I think to myself, “What would Dad want his little girl to do?” He wouldn’t want me to be stubbornly stuck, hanging on to my last bit of him, wasting a precious dive on my tears and mourning. He would be proud of his little girl, finally after all this time, a certified diver honoring his dying wishes and becoming a scuba diver. Dad would want me relish in the moment,  follow my big brother, and enjoy the beauty of the ocean. He would want me to honor him in my check out dive, at the same dive site where he had his check out dive, and ultimately where he had just had his true ‘check out’ dive.”
I swim on for a few minutes and finish my check out dive with Richard. He shakes my hand while another diver takes a picture, recognizing that I am officially a certified diver after my 20 minutes with him on the last dive of my training. He gestures to my brother that we will now switch dive partners, so I swim off with my brother, and Richard swims off with his wife.
Released to my brother, no longer crying, I am comfortable following John through the water and begin to see the beauty that made this the place where Dad wanted his ashes spread. John and I swim together in peaceful silence. I follow him, and he points out all the beauty he sees: an eel poking its head out from under a crevice, a vibrant blanket of coral, a school or two of fish in an array of colors.


  1. What a powerful post - in poem and prose form - I will be thinking about your message all day - and not yoru typo - that came because you were deep in thought about your father and his message to us all. Thank you for sharing.

    1. Thanks. Celebrating beauty even in sadness.

  2. You made me cry today. What a powerful piece of poetry and prose! I believe that one should write prose as one would write poetry, all the best literary elements are the same. As a teacher and writer, I like the idea of exercise with writing. You continue to inspire me.

    1. Where did Atwell get that quote, "No tears for the writer. No tears for the reader."?

  3. The shift from poem to prose, although not intentional, was an interesting shift for me, as a reader. It was cool. I could feel my brain shift gears suddenly.
    Just an observation ..

    1. Yes, me too. It was a definite shift, not necessarily smooth. As I was reading the poetry that was much more visceral where as the prose fill in the blanks, obvsiously, a bit more. I'm trying to reflect on what I did as a reader that I would want to help my students with when making this shift.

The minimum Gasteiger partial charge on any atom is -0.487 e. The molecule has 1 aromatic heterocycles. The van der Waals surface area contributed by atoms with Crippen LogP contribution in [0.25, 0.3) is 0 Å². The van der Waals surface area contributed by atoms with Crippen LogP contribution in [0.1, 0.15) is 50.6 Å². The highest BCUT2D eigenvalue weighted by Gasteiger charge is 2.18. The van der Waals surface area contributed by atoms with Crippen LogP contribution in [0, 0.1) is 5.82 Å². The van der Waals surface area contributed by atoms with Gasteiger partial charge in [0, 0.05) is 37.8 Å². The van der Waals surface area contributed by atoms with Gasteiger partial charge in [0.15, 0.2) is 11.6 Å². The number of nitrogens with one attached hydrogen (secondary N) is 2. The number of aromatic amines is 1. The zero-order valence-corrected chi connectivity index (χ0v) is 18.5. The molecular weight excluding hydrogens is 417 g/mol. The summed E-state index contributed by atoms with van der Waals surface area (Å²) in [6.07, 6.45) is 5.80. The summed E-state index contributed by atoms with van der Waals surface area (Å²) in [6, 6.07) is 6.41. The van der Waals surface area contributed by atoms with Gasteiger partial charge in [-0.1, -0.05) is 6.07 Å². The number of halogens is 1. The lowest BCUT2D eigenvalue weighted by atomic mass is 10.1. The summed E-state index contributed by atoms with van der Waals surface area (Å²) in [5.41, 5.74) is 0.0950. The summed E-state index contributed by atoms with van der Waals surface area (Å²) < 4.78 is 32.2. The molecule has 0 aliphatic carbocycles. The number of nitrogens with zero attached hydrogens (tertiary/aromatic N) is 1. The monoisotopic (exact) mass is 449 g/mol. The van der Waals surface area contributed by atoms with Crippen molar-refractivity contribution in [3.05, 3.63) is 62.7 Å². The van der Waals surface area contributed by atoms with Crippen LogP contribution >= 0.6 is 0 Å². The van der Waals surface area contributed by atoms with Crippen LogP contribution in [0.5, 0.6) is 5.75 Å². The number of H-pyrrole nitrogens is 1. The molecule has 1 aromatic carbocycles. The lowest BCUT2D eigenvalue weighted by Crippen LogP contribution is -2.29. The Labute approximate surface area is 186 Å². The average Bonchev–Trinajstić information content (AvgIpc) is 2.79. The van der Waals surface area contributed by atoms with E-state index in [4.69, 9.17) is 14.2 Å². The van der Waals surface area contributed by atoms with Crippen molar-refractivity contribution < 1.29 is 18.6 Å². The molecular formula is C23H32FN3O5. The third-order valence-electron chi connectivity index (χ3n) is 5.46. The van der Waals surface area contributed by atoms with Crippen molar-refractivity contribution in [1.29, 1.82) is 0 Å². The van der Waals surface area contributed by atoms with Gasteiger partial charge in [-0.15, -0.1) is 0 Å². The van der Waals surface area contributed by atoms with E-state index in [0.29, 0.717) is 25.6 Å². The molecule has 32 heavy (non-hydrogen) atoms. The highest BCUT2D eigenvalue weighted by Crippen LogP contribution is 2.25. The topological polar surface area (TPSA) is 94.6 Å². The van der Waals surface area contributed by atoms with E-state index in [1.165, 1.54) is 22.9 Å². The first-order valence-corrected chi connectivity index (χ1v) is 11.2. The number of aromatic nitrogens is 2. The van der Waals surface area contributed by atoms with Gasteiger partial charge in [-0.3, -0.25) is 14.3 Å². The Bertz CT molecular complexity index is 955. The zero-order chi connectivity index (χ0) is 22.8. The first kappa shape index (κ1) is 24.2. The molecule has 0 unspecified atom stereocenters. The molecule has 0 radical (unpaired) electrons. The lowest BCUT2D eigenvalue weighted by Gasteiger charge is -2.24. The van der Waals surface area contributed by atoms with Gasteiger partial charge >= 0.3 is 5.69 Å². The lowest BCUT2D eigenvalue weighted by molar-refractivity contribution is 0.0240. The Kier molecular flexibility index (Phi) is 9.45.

4. I loved the poem. I am enamored with free verse poetry, something about it just speaks to me.

  5. I am glad you posted this way. It was powerful.

  6. This is a beautiful piece of writing in poem or prose! Thank you!

  7. I was so moved by your poem! It took a bit to hit me what was going on and that was a good thing, because then the power of the moment hit me. I like how you repeated a bit before going into the prose. Helped me transition.

    1. I finished the transformation, so now there isn't that awkward transition. Thanks for commenting.

  8. The part about the eel at the end of the poem struck me. Thank you for sharing this. You captured such sadness, beauty, and love.

  9. Your writing definitely comes from your heart in both versions. Somehow I think the poem gets the emotions out in the open quicker and more thoroughly. Thank you for sharing them both.

    1. Thanks for your perspective. I think I might like the poem better, too. In spite of the labor of creating the other over several days at KMWP this summer.

  10. Interesting to read both versions - your emotions were rawer in the poem, as though time had concentrated the first bit of writing into its essence. Thank you for sharing these.

  11. This is such a fascinating experiment -- the relationship that's created between the two renditions of this story is so interesting. Though it may seem like poetry is a more compressed form that demands you focus on what's absolutely essential, that's really the quality of good prose too, isn't it? It makes me wonder how many writers revise/focus their prose by trying to translate it into poetry.

    Anyway, both of these are fantastic. Love the images in both; neat how you managed to retain some of the dialogue in the poem. Tremendously powerful too; what a profound, unique, moving experience. Memorable reading -- thank you.


Thanks for reading my writing and sharing your thoughts with me.